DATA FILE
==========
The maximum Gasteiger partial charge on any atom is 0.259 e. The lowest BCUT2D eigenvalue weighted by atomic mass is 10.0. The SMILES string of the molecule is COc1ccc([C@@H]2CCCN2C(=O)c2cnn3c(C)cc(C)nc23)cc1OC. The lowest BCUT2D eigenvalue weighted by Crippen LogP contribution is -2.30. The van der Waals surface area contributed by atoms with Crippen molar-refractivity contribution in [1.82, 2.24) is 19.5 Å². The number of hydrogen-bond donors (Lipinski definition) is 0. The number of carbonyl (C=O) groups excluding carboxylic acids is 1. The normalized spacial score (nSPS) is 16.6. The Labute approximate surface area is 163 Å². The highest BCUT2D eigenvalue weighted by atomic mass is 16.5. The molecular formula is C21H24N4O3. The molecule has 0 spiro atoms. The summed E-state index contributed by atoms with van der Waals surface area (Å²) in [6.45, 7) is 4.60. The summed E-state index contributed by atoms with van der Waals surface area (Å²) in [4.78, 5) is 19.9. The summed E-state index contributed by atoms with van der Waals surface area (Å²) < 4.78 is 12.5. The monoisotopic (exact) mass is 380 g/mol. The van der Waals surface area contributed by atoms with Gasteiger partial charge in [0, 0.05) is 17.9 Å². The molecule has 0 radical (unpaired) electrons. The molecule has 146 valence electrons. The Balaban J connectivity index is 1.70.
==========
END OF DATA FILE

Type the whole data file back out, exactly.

The maximum Gasteiger partial charge on any atom is 0.259 e. The lowest BCUT2D eigenvalue weighted by atomic mass is 10.0. The SMILES string of the molecule is COc1ccc([C@@H]2CCCN2C(=O)c2cnn3c(C)cc(C)nc23)cc1OC. The lowest BCUT2D eigenvalue weighted by Crippen LogP contribution is -2.30. The van der Waals surface area contributed by atoms with Crippen molar-refractivity contribution in [1.82, 2.24) is 19.5 Å². The number of hydrogen-bond donors (Lipinski definition) is 0. The number of carbonyl (C=O) groups excluding carboxylic acids is 1. The normalized spacial score (nSPS) is 16.6. The Labute approximate surface area is 163 Å². The highest BCUT2D eigenvalue weighted by atomic mass is 16.5. The molecular formula is C21H24N4O3. The molecule has 0 spiro atoms. The summed E-state index contributed by atoms with van der Waals surface area (Å²) in [6.45, 7) is 4.60. The summed E-state index contributed by atoms with van der Waals surface area (Å²) in [4.78, 5) is 19.9. The summed E-state index contributed by atoms with van der Waals surface area (Å²) < 4.78 is 12.5. The monoisotopic (exact) mass is 380 g/mol. The van der Waals surface area contributed by atoms with Gasteiger partial charge in [0, 0.05) is 17.9 Å². The molecule has 0 radical (unpaired) electrons. The molecule has 146 valence electrons. The Balaban J connectivity index is 1.70.